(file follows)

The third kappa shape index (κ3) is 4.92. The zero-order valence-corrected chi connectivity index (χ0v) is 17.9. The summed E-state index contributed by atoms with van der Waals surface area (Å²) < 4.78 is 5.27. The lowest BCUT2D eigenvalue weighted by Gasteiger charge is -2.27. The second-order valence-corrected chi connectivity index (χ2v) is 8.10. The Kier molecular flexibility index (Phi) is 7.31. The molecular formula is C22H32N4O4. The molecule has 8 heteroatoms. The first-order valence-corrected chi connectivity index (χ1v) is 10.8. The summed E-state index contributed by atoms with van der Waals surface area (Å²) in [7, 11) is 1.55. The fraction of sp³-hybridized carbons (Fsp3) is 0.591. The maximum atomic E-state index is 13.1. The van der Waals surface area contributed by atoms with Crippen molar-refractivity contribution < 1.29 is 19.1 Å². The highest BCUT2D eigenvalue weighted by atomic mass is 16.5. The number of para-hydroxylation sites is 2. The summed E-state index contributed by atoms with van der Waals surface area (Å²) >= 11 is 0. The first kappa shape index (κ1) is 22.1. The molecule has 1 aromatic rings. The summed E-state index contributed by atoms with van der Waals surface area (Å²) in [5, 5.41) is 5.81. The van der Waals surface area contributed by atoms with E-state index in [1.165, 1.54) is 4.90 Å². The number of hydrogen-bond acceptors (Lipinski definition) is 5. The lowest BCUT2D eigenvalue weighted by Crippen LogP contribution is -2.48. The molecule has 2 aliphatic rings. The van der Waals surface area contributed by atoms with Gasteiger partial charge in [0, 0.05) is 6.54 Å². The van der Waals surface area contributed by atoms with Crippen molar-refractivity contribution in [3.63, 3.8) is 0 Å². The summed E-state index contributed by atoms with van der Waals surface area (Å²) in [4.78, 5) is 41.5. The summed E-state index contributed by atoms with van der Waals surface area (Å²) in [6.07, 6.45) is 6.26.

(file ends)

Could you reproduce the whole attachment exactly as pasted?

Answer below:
The third kappa shape index (κ3) is 4.92. The zero-order valence-corrected chi connectivity index (χ0v) is 17.9. The summed E-state index contributed by atoms with van der Waals surface area (Å²) < 4.78 is 5.27. The lowest BCUT2D eigenvalue weighted by Gasteiger charge is -2.27. The second-order valence-corrected chi connectivity index (χ2v) is 8.10. The Kier molecular flexibility index (Phi) is 7.31. The molecular formula is C22H32N4O4. The molecule has 8 heteroatoms. The first-order valence-corrected chi connectivity index (χ1v) is 10.8. The summed E-state index contributed by atoms with van der Waals surface area (Å²) in [7, 11) is 1.55. The fraction of sp³-hybridized carbons (Fsp3) is 0.591. The maximum atomic E-state index is 13.1. The van der Waals surface area contributed by atoms with Crippen molar-refractivity contribution < 1.29 is 19.1 Å². The highest BCUT2D eigenvalue weighted by atomic mass is 16.5. The number of para-hydroxylation sites is 2. The summed E-state index contributed by atoms with van der Waals surface area (Å²) >= 11 is 0. The first kappa shape index (κ1) is 22.1. The molecule has 1 aromatic rings. The summed E-state index contributed by atoms with van der Waals surface area (Å²) in [5, 5.41) is 5.81. The van der Waals surface area contributed by atoms with E-state index in [1.165, 1.54) is 4.90 Å². The number of hydrogen-bond acceptors (Lipinski definition) is 5. The lowest BCUT2D eigenvalue weighted by Crippen LogP contribution is -2.48. The molecule has 2 aliphatic rings. The van der Waals surface area contributed by atoms with Gasteiger partial charge in [0, 0.05) is 6.54 Å². The van der Waals surface area contributed by atoms with Crippen molar-refractivity contribution in [3.63, 3.8) is 0 Å². The summed E-state index contributed by atoms with van der Waals surface area (Å²) in [4.78, 5) is 41.5. The summed E-state index contributed by atoms with van der Waals surface area (Å²) in [6.07, 6.45) is 6.26.